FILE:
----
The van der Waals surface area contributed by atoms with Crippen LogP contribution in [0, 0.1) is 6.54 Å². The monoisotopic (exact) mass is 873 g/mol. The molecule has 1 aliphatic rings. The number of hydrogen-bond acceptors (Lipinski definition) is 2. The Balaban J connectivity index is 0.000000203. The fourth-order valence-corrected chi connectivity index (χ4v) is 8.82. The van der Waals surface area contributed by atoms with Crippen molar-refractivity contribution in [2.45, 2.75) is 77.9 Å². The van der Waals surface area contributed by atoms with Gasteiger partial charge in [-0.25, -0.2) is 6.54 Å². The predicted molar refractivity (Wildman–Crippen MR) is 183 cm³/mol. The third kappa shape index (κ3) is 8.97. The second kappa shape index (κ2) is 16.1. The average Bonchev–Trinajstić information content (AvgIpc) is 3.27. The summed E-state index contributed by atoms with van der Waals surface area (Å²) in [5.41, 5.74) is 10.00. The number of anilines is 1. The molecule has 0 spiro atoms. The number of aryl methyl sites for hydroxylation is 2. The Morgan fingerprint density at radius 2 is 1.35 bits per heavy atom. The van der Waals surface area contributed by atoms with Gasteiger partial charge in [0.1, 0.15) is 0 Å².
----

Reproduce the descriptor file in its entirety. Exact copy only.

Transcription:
The van der Waals surface area contributed by atoms with Crippen LogP contribution in [0, 0.1) is 6.54 Å². The monoisotopic (exact) mass is 873 g/mol. The molecule has 1 aliphatic rings. The number of hydrogen-bond acceptors (Lipinski definition) is 2. The Balaban J connectivity index is 0.000000203. The fourth-order valence-corrected chi connectivity index (χ4v) is 8.82. The van der Waals surface area contributed by atoms with Crippen molar-refractivity contribution in [2.45, 2.75) is 77.9 Å². The van der Waals surface area contributed by atoms with Gasteiger partial charge in [-0.25, -0.2) is 6.54 Å². The predicted molar refractivity (Wildman–Crippen MR) is 183 cm³/mol. The third kappa shape index (κ3) is 8.97. The second kappa shape index (κ2) is 16.1. The average Bonchev–Trinajstić information content (AvgIpc) is 3.27. The summed E-state index contributed by atoms with van der Waals surface area (Å²) in [5.41, 5.74) is 10.00. The number of anilines is 1. The molecule has 0 spiro atoms. The number of aryl methyl sites for hydroxylation is 2. The Morgan fingerprint density at radius 2 is 1.35 bits per heavy atom. The van der Waals surface area contributed by atoms with Gasteiger partial charge in [0.1, 0.15) is 0 Å².